Curtis Flowers freed months after U.S. Supreme Court overturns conviction


UPDATE: 12/16/19 4:04 p.m.

LOUISVILLE, Miss. (AP) – A Mississippi man whose murder conviction was overturned by the U.S. Supreme Court for racial bias has been released from custody for the first time in 22 years.

Curtis Flowers walked out of the regional jail in Louisville on Monday, hours after a judge set his bond at $250,000.

His attorney Rob McDuff says a person who wants to remain anonymous has posted $25,000, the 10% needed to secure Flowers’ release. Flowers must wear an electronic monitor while awaiting prosecutors’ decision whether to try him a seventh time.

The U.S. Supreme Court overturned his fourth conviction in June, citing racial bias in jury selection.

UPDATE: 12/16/19 12:22 p.m.

WINONA, Miss. (AP) – A Mississippi man tried six times in the same quadruple murder case will be allowed to post bail and leave custody for the first time in 22 years.

During a hearing Monday, a judge set bond for 49-year-old Curtis Flowers at $250,000. Circuit Judge Joseph Loper said Flowers would have to wear an electronic monitor.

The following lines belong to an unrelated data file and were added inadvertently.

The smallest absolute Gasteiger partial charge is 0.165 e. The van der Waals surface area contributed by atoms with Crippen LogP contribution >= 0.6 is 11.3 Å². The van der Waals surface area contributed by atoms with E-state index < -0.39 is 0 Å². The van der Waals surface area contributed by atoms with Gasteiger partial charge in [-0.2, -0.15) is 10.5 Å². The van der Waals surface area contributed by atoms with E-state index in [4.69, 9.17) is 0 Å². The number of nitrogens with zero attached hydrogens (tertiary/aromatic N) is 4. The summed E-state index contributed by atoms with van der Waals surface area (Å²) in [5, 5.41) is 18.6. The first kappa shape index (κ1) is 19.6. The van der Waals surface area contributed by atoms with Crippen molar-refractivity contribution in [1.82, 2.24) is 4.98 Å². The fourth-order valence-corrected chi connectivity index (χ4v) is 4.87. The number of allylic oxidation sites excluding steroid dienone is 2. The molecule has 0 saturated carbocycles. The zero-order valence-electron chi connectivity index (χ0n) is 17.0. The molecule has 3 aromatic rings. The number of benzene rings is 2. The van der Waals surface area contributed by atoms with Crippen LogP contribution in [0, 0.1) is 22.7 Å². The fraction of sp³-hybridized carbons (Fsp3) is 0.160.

The U.S. Supreme Court in June overturned Flowers’ fourth conviction, citing racial bias in jury selection. Loper says it is “troubling” that prosecutors have not responded to the defense motion to drop the charges against Flowers.  

UPDATE: 12/16/19 11:32 a.m.

WINONA, Miss. (WJTV) – A judge decided to give Curtis Flowers a $250,000 bond. He was also ordered to wear an ankle monitor.

JACKSON, Miss. (AP) – A judge is being asked to set bond for a Mississippi man while a prosecutor decides whether to try him a seventh time for a quadruple slaying 23 years ago.

Curtis Flowers was convicted four times in the shooting deaths of four furniture employees in 1996. All of the convictions were overturned and two other trials ended in a mistrial.

The Supreme Court overturned his latest conviction in June. Justices said prosecutors violated Flowers’ constitutional rights by rejecting black jurors.

Flowers is African American. His attorney says he deserves to be granted bail while he awaits the prosecutor’s decision.

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